Marginal Added Value

On April 14, 2008, in Computers, by psu

There are two universal rules about people who work in software:

1. Inexperience breeds an unrealistic optimism towards the power of new tools.

2. To offset (1), experience breeds an unrealistic hatred of all tools.

We have seen this cycle play out over and over again in the design, implementation and adoption of instruction sets (remember when those still mattered?), programming languages, operating systems, and end user applications. Back when I was younger and more optimistic about the power of new tools, I used to tinker a lot with scripting languages of various kinds. Over about ten years or so what this experience taught me was very valuable in my later career. The main lesson was this: pick one, learn it, and then stop paying attention. The one I picked to use most at the time was perl. Since then, perl has become a popular punching bag for newer and shinier scripting tools, but I have stuck to my guns. I know perl, therefore there is no reason to learn another scripting language.

Most of the languages that I am concerned with come from the tradition of batch systems on time sharing computers. These allow users to create simple scripts of tasks that they may want to run over and over again and submit them as a whole unit, saving a lot of typing and waiting in front of the terminal. The UNIX shell languages and the scripting tools that evolved from them certainly have this heritage.

Perl, in particular, is nothing if not a utility that combines the functionality of what were historically separate tools (sh, awk, sed, grep) in the UNIX world into a single more efficient and easy to use package if what you needed was a tool to scan and process huge amounts of text in various forms in order to transform it into text in some other form. Perl follows a few simple rules:

1. Don’t get in my way with a lot of extraneous glue that I don’t care about. Perl is very direct. No compilers, no linkers, no type checking.

2. Process text well. This is my “equal twiddle” rule, referring to the operator in perl (=~) that triggers regular expression matching and replacement of text. In my mind, a script language must have a concise way to do this. I don’t want to have to type out regularExpression.matchThisStringPlease() when I mean =~.

3. Handle iteration and files well. Most tasks that perl is well suited for involve processing large areas of the file system. Make sure this is streamlined.

4. Simple general purpose data structures. In other words, hash tables.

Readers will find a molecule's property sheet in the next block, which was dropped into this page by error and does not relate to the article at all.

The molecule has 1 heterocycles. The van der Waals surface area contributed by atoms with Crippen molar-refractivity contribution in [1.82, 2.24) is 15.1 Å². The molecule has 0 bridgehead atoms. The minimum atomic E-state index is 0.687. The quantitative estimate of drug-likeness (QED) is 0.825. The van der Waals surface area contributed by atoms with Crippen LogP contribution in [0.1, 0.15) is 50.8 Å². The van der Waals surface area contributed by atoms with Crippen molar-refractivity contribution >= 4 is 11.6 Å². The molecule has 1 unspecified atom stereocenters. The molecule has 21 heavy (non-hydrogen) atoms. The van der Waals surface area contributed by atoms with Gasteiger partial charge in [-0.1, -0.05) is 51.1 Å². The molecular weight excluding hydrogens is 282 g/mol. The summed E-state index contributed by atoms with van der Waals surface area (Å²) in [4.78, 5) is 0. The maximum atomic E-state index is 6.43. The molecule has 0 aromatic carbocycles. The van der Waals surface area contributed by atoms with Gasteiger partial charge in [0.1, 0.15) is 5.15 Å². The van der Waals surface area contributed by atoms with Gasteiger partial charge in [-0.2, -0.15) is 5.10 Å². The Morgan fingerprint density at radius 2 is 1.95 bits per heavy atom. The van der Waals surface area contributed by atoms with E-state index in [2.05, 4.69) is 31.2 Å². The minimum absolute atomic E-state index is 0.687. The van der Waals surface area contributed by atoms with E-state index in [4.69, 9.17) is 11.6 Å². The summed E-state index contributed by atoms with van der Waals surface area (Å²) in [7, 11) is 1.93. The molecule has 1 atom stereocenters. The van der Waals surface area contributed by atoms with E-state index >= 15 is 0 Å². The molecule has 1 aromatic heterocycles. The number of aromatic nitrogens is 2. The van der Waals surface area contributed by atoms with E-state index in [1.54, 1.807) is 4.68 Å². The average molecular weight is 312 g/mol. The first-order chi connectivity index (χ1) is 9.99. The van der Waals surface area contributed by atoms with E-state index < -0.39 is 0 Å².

5. Make every feature useful. I’m not going to learn how to use all of them, but if I do there should be a good reason for it.

At their core, scripting languages are all designed around one idea: making writing quick programs easier. A high level of utility is prioritized over cleaner syntax, rich type systems with rigorous type checking, and features that are needed to scale the size of programs or the teams working on them. In my opinion, the designer of perl understood these tradeoffs almost intuitively and usually made the right choices in the core of the language itself. Yes there are warts, but find me any system without them.

With this background, it is clear why I stopped paying attention to scripting languages. They are all designed with these tradeoffs in mind. Therefore, they all make weird compromises to increase the utility to code density. Therefore, you are guaranteed to have to learn some idiosyncratic way of thinking or working in order to deal with these tradeoffs. Therefore, you should only do it once.

There are certainly many other scripting languages. Some, like tcl, are not worth mentioning except to spit in the face of anyone who ever worked to propagate that particular demon seed. Others, like python and ruby claim to be “like perl only cleaner”. And yet these claims never hold up. Once the rubber hits the road, every one of these newer tools has some brain damage of its own, and each of them falls backwards on the utility scale by breaking one of the rules above. In particular, most fail the equal twiddle rule, but there are other examples. Python has its psychotic use of white space to determine lexical scope. Ruby has a lot of useless tinkering with modern language features like closures and continuations, except that it does not get them right. So why bother?